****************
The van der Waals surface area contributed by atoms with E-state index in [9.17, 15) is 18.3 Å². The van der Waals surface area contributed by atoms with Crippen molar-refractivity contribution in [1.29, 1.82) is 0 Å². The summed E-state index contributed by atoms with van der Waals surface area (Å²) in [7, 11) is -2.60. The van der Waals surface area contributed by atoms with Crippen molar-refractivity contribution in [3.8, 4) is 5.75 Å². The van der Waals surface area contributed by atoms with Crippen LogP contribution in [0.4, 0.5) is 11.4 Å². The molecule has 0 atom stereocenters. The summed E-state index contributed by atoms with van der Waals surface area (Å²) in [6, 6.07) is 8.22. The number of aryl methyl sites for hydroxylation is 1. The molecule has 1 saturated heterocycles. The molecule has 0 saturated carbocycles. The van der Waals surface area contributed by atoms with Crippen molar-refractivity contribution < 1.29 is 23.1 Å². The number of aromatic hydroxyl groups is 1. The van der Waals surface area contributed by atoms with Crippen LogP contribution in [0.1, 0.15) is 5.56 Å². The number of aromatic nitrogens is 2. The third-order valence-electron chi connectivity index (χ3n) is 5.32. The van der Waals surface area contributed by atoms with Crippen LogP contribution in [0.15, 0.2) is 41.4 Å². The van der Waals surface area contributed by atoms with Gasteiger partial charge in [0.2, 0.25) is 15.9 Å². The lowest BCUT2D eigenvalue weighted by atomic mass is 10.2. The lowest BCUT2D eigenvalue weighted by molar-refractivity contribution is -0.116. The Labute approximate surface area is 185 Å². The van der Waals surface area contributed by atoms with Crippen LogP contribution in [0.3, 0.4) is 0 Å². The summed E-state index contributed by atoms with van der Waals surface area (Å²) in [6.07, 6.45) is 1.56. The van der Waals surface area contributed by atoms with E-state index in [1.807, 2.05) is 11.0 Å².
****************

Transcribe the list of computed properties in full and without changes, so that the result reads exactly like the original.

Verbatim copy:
The van der Waals surface area contributed by atoms with E-state index in [9.17, 15) is 18.3 Å². The van der Waals surface area contributed by atoms with Crippen molar-refractivity contribution in [1.29, 1.82) is 0 Å². The summed E-state index contributed by atoms with van der Waals surface area (Å²) in [7, 11) is -2.60. The van der Waals surface area contributed by atoms with Crippen molar-refractivity contribution in [3.8, 4) is 5.75 Å². The van der Waals surface area contributed by atoms with Crippen LogP contribution in [0.4, 0.5) is 11.4 Å². The molecule has 0 atom stereocenters. The summed E-state index contributed by atoms with van der Waals surface area (Å²) in [6, 6.07) is 8.22. The number of aryl methyl sites for hydroxylation is 1. The molecule has 1 saturated heterocycles. The molecule has 0 saturated carbocycles. The van der Waals surface area contributed by atoms with Crippen molar-refractivity contribution < 1.29 is 23.1 Å². The number of aromatic hydroxyl groups is 1. The van der Waals surface area contributed by atoms with Crippen LogP contribution in [0.1, 0.15) is 5.56 Å². The number of aromatic nitrogens is 2. The third-order valence-electron chi connectivity index (χ3n) is 5.32. The van der Waals surface area contributed by atoms with Crippen LogP contribution in [0.15, 0.2) is 41.4 Å². The van der Waals surface area contributed by atoms with Gasteiger partial charge in [0.2, 0.25) is 15.9 Å². The lowest BCUT2D eigenvalue weighted by atomic mass is 10.2. The lowest BCUT2D eigenvalue weighted by molar-refractivity contribution is -0.116. The Labute approximate surface area is 185 Å². The van der Waals surface area contributed by atoms with Crippen LogP contribution in [0.3, 0.4) is 0 Å². The summed E-state index contributed by atoms with van der Waals surface area (Å²) in [6.07, 6.45) is 1.56. The van der Waals surface area contributed by atoms with E-state index in [1.807, 2.05) is 11.0 Å².